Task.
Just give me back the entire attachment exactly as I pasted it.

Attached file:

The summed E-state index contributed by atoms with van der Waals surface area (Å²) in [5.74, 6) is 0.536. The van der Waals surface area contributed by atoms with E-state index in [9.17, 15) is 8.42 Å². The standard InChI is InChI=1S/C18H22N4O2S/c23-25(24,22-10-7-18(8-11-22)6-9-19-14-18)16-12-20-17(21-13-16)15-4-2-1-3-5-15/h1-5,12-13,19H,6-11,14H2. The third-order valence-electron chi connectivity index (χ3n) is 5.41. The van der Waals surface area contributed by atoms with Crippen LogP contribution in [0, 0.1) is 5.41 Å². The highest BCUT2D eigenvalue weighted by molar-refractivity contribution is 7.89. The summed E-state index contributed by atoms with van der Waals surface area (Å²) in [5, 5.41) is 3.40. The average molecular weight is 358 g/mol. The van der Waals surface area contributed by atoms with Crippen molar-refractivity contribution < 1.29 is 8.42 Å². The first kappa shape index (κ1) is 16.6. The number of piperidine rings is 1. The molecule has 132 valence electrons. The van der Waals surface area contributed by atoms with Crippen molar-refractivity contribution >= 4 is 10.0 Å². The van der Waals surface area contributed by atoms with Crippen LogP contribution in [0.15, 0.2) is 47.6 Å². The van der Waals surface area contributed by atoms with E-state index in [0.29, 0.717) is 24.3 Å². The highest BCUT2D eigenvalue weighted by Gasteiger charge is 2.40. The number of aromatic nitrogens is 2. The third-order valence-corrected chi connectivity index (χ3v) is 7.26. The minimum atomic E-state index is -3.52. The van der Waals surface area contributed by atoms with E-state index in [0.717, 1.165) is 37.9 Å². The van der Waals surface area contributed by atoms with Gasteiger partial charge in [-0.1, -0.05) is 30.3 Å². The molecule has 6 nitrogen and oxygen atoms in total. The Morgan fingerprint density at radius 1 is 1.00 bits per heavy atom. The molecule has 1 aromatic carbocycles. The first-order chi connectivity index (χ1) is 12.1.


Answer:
The summed E-state index contributed by atoms with van der Waals surface area (Å²) in [5.74, 6) is 0.536. The van der Waals surface area contributed by atoms with E-state index in [9.17, 15) is 8.42 Å². The standard InChI is InChI=1S/C18H22N4O2S/c23-25(24,22-10-7-18(8-11-22)6-9-19-14-18)16-12-20-17(21-13-16)15-4-2-1-3-5-15/h1-5,12-13,19H,6-11,14H2. The third-order valence-electron chi connectivity index (χ3n) is 5.41. The van der Waals surface area contributed by atoms with Crippen LogP contribution in [0, 0.1) is 5.41 Å². The highest BCUT2D eigenvalue weighted by molar-refractivity contribution is 7.89. The summed E-state index contributed by atoms with van der Waals surface area (Å²) in [5, 5.41) is 3.40. The average molecular weight is 358 g/mol. The van der Waals surface area contributed by atoms with Crippen molar-refractivity contribution < 1.29 is 8.42 Å². The first kappa shape index (κ1) is 16.6. The number of piperidine rings is 1. The molecule has 132 valence electrons. The van der Waals surface area contributed by atoms with Crippen molar-refractivity contribution >= 4 is 10.0 Å². The van der Waals surface area contributed by atoms with Crippen LogP contribution in [0.15, 0.2) is 47.6 Å². The van der Waals surface area contributed by atoms with E-state index in [0.29, 0.717) is 24.3 Å². The highest BCUT2D eigenvalue weighted by Gasteiger charge is 2.40. The number of aromatic nitrogens is 2. The third-order valence-corrected chi connectivity index (χ3v) is 7.26. The minimum atomic E-state index is -3.52. The van der Waals surface area contributed by atoms with E-state index in [0.717, 1.165) is 37.9 Å². The van der Waals surface area contributed by atoms with Gasteiger partial charge in [-0.1, -0.05) is 30.3 Å². The molecule has 6 nitrogen and oxygen atoms in total. The Morgan fingerprint density at radius 1 is 1.00 bits per heavy atom. The molecule has 1 aromatic carbocycles. The first-order chi connectivity index (χ1) is 12.1.